I’m trying to get to know my new face and body. It’s rather like learning the landscape of a new person in your life. I remember looking endlessly at the faces of my babies, memorizing every square inch, noting which way the cowlicks spun on their little heads, what sort of flecks of gold were in brown eyes, and could they be called hazel, really?
I used to think of my face as round, but what I meant, I suppose, was fat. I thought that even when I was not fat. I’ve told the story before about looking at my high school yearbook, at an informal photo of a group of girls standing next to a car in the school parking lot. I recognized Anne and Pam, but I couldn’t place the girl standing with them. Who was that skinny thing?
(Um. Oh. That would be me.)
When I met my birth mother, I couldn’t see any resemblance between us, but when, a few years later, I did Weight Watchers and got down to the lowest weight of my adult life, I began to see the similarities in our faces.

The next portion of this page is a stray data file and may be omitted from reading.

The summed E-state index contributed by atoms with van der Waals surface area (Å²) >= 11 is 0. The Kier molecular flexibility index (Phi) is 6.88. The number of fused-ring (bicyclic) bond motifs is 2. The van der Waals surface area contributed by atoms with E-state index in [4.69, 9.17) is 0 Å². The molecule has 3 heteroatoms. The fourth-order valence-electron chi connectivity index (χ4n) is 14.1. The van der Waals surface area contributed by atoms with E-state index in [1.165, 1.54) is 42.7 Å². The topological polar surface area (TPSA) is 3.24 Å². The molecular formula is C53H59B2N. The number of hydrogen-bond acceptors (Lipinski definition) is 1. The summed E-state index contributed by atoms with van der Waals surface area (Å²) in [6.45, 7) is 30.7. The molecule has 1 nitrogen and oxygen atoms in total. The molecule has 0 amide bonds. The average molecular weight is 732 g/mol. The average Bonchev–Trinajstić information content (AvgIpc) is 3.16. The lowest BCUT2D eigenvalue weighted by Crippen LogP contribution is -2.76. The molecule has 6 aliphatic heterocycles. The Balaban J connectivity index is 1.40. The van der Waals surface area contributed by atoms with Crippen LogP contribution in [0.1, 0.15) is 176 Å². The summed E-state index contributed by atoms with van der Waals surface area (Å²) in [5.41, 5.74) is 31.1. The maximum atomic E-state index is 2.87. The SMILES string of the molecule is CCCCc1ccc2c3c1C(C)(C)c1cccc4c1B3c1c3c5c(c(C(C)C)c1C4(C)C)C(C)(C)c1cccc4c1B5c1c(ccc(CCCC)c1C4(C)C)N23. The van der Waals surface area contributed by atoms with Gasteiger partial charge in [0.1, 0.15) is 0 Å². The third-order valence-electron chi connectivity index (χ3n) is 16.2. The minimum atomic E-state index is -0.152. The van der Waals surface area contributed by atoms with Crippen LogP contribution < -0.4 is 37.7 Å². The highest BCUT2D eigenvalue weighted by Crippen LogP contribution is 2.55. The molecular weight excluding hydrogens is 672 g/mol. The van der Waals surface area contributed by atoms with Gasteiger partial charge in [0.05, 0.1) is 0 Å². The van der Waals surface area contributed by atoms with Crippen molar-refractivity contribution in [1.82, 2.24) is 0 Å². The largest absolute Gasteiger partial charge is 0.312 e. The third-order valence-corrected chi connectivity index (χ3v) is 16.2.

Two of my children resemble me strongly, but I have a harder time seeing similarities with Snowman. He has his father’s blue eyes, amazingly. (How is that possible? Perhaps Bill Nye the Science Guy will answer.) But in taking these pictures I discovered that, like him, I sometimes smile with only half my mouth.
As I lose weight (and I want to let you know I broke through the plateau and lost almost 5 pounds this week, I’m sure attributable to some sort of metabolism "reset" that comes from the new weight-lifting regimen), I am trying to see myself in fresh ways. I’m looking at the progress I’m making not as a crisis response to a life emergency but as a change in how I approach the world. I’m learning to love new tastes and hoping to love myself.
Parts of me feel hardier than others, and parts of me show the use of childbearing and the strain of expanding and contracting. I’m trying to know those parts the way I didn’t know the girl in the parking lot. I’m trying to love the shape of things, the shape of me.